Even if you don’t have an impressive vocabulary, you can still get great scores on the ACT English, ACT Reading, and ACT Writing tests by keeping your focus on strategy. Here are ten tips to boost your scores on this English-language heavy sections of the ACT!
ACT Vocabulary Strategies
Memorize transition words and phrases.
Especially helpful on the ACT Reading Test, words and phrases like “thus,” “therefore,” “on the other hand,” etc. help tell you what the author’s doing with each paragraph.
Think like a thesaurus.
It is much easier to memorize synonyms for words than their full definitions. Start grouping words together mentally (and on paper) according to their meaning. For example, words like “pusillanimous,” “poltroonish,” and “timorous” would go on the “shy” list.
Word on harder passages to aim for a 36.
Once you’ve got the hang of how to take notes on ACT Reading passages, seek out challenging passages to practice. If you can make sense of even the most dense, complex passages you’ll likely find the ACT Reading passages a cinch!
Slow down on ACT Math Word Problems.
Practice translating these questions from English keywords to Math equations. Be patient at first – these questions may be especially frustrating vocabulary-wise. Luckily, the common ACT math phrases such as “less than,” “is the same as,” and “product of” are easily memorized.
Faced with a tough ACT vocabulary word? Try to break it into its component parts.
Look for prefixes, roots, and suffixes if you don’t know what a word means. Does it “sound” like a word you already know? It’s likely that they have the same root!
Don’t panic if English isn’t your first language!
Many native speakers are confused by answer choices that include slang, contain popular (though incorrect) grammatical phrases, or just “sound right.” Non-native speakers learn the exact same question types and strategies as native speakers, but can apply them without any prejudice.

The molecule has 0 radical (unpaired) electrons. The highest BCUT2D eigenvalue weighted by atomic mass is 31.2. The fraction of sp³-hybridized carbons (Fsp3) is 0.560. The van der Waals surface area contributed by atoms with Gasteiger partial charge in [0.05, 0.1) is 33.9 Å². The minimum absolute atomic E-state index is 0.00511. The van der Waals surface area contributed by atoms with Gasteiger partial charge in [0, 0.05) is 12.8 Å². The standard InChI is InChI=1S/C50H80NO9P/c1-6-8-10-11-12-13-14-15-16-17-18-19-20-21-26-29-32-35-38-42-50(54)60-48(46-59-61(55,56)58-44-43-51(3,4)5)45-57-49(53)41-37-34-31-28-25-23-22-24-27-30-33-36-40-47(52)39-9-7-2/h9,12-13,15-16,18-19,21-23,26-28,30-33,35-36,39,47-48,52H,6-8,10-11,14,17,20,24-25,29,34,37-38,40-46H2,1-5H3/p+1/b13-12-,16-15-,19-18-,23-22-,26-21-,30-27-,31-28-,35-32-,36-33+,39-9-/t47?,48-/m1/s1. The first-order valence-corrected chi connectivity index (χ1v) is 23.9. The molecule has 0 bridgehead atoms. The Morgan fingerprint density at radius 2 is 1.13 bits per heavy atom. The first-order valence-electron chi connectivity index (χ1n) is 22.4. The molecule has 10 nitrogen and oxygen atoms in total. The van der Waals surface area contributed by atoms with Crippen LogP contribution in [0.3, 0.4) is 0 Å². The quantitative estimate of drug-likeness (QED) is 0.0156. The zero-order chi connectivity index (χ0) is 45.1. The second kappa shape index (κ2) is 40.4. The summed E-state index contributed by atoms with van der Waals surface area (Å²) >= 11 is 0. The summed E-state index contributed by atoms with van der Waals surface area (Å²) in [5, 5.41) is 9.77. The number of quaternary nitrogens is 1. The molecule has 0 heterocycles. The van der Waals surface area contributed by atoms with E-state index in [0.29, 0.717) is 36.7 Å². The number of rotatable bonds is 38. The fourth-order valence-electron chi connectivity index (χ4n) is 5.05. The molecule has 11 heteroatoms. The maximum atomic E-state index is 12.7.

Review the most-tested grammar errors.
Spend some time with a solid English grammar review book to review the parts of speech, sentence fragments and run-ons, and the basics of sentence construction. A “fun” book like Writer’s Express or English Grammar for Dummies is a great resource, but you can also use an ACT-specific book such as McGraw-Hill’s ACT.
Apply the ACT idioms into your compositions.
Start applying the ACT Idioms early in your studies and incorporate them into your everyday speech, emails, and English compositions. The more you can incorporate them into your English writing, the more confident you’ll become.
Keep up with current events to build your Reading skills AND boost your ACT Writing examples.
My recommendations include the New York Times, the Wall Street Journal, or any scholarly journal that you find interesting. Listen to NPR to keep up with the day’s events and write down any new words you don’t understand. Set a regular schedule for your reading and stick to it. Even twenty minutes a day will help you conquer ACT Reading, and can help you come up with examples for the ACT Writing test!
Quiz your friends.
Whether in real life or online, connect with other ACT students! You and your friends can circle any unknown vocabulary you see on your practice ACT English or ACT Reading tests, then make up your own practice quizzes to build your vocab!
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